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Using MSTP like I used RSTP

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J Vesterdahl
Regular Advisor

Using MSTP like I used RSTP

Hello all.

A while ago I asked why the edge-port commands of my 2824 switches had changed with firmware version I.10.43.
It turned out that RSTP had been replaced with MSTP to comply with the latest standards, and a new feature - auto edge detection - was added.
Since MSTP is backwards compatible with RSTP and all my switches were set to use RSTP, my network did not show any signs of change.
Now I've enabled MSTP in my redundant ring, and I need some reassurance ...

My network is almost completely static with no users logging on and off all the time. It is basically a transport medium for telemetry, video etc., each functionality placed into its own VLAN.
Only one VLAN - the management VLAN has IP numbers, because I don't need routing between VLANs.
In RSTP, the root was easily set, but MSTP uses multiple types of roots, which confuses me slightly:

- The CST root looks like the equivalent to the one and only root in RSTP. All the switches agree that this is indeed the CST root. This setup will handle the spanning tree operation like RSTP does, right?

- Each and every switch in the ring considers itself the IST regional root. I have not set the spanning tree config parameters, so this is expected behavior. At this time I do not need multiple STP instances, so I should not worry about this, since the CST will take care of the reconfiguration for me, right?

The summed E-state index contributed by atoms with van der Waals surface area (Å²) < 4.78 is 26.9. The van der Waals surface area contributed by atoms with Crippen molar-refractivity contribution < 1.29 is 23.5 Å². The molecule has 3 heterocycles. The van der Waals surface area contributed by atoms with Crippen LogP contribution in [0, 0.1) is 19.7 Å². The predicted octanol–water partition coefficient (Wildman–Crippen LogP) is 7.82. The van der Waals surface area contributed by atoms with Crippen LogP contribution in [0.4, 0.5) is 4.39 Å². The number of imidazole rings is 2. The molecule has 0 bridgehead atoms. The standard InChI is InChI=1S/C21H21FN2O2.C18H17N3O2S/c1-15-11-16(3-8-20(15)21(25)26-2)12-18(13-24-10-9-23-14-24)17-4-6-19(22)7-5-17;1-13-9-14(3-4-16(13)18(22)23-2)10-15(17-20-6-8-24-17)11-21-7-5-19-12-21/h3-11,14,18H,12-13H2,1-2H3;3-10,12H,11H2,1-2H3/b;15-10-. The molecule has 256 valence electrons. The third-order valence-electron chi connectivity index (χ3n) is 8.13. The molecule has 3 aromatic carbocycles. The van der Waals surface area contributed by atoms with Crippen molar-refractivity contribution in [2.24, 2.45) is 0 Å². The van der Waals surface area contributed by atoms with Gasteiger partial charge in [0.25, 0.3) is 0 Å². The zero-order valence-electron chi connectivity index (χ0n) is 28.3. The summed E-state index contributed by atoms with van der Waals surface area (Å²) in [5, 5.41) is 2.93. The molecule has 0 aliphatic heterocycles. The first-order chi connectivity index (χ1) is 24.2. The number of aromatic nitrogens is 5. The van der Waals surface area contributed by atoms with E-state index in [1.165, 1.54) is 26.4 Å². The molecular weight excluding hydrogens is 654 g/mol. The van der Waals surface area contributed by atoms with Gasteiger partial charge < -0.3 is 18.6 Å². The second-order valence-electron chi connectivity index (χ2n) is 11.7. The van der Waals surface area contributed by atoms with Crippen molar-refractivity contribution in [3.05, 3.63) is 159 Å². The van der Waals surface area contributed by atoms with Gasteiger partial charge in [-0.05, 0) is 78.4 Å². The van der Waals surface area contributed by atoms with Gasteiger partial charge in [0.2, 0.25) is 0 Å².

Everything seems to work, I am just looking for reassurance that I am doing things right.
There is always one more bug ...
4 REPLIES
RicN
Valued Contributor

Re: Using MSTP like I used RSTP


>Each and every switch in the ring considers
>itself the IST regional root. I have not
>set the spanning tree config parameters, so
>this is expected behavior. At this time I
>do not need multiple STP instances, so I
>should not worry about this, since the CST
>will take care of the reconfiguration for
>me, right?

I thinks the reason for every switch being its own IST regional root is because you have not set a common region name across all switches. Then each switch is its own MSTP region and has its own IST.

(The default MSTP configuration name is the MAC address if I am incorrect, and by that different regions.)

If you set a common configuration name for all MSTP switches then you would have a common IST for all VLANs that is not included in any MSTP instance.

J Vesterdahl
Regular Advisor

Re: Using MSTP like I used RSTP

Yes, but do I need to, or can I just leave the ISTs as they are?
All I want is one big spanning tree, and the CST should take care of that, right?
There is always one more bug ...
RicN
Valued Contributor
Solution

Re: Using MSTP like I used RSTP


I think that CST "sees" every MSTP-region as one switch (even if it is many devices) and in your case that is just what you do have.

So I think you could leave it that way and just use the CST.
J Vesterdahl
Regular Advisor

Re: Using MSTP like I used RSTP

Oh - nice way of looking at MSTP!
A spanning tree of spanning trees! That makes sense to me.
Any other thoughts, anyone?
There is always one more bug ...